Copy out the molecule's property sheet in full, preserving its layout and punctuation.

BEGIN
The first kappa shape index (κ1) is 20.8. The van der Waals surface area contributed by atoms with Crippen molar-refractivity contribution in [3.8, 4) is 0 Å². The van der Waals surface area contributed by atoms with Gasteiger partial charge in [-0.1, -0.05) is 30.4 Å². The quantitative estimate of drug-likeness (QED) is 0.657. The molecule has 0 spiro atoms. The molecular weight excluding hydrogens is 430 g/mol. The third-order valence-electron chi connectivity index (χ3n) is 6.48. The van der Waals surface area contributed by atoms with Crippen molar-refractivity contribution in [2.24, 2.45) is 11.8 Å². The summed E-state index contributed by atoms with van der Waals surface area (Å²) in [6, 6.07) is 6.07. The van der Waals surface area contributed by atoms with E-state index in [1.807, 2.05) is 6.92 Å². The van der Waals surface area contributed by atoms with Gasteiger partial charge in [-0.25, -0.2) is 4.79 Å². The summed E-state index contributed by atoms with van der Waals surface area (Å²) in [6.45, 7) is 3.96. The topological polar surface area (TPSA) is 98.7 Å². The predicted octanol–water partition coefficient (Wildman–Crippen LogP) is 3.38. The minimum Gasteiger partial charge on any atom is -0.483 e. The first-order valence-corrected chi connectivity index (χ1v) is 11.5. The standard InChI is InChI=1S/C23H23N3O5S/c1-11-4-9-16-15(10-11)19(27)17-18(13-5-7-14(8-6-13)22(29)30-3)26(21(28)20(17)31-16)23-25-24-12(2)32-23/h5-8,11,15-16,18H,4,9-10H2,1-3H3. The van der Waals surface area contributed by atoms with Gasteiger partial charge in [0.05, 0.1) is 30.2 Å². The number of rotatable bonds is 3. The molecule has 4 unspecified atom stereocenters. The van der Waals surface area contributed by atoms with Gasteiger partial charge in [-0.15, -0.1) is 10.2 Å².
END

The first kappa shape index (κ1) is 20.8. The van der Waals surface area contributed by atoms with Crippen molar-refractivity contribution in [3.8, 4) is 0 Å². The van der Waals surface area contributed by atoms with Gasteiger partial charge in [-0.1, -0.05) is 30.4 Å². The quantitative estimate of drug-likeness (QED) is 0.657. The molecule has 0 spiro atoms. The molecular weight excluding hydrogens is 430 g/mol. The third-order valence-electron chi connectivity index (χ3n) is 6.48. The van der Waals surface area contributed by atoms with Crippen molar-refractivity contribution in [2.24, 2.45) is 11.8 Å². The summed E-state index contributed by atoms with van der Waals surface area (Å²) in [6, 6.07) is 6.07. The van der Waals surface area contributed by atoms with E-state index in [1.807, 2.05) is 6.92 Å². The van der Waals surface area contributed by atoms with Gasteiger partial charge in [-0.25, -0.2) is 4.79 Å². The summed E-state index contributed by atoms with van der Waals surface area (Å²) in [6.45, 7) is 3.96. The topological polar surface area (TPSA) is 98.7 Å². The predicted octanol–water partition coefficient (Wildman–Crippen LogP) is 3.38. The minimum Gasteiger partial charge on any atom is -0.483 e. The first-order valence-corrected chi connectivity index (χ1v) is 11.5. The standard InChI is InChI=1S/C23H23N3O5S/c1-11-4-9-16-15(10-11)19(27)17-18(13-5-7-14(8-6-13)22(29)30-3)26(21(28)20(17)31-16)23-25-24-12(2)32-23/h5-8,11,15-16,18H,4,9-10H2,1-3H3. The van der Waals surface area contributed by atoms with Gasteiger partial charge in [0.05, 0.1) is 30.2 Å². The number of rotatable bonds is 3. The molecule has 4 unspecified atom stereocenters. The van der Waals surface area contributed by atoms with Gasteiger partial charge in [-0.15, -0.1) is 10.2 Å².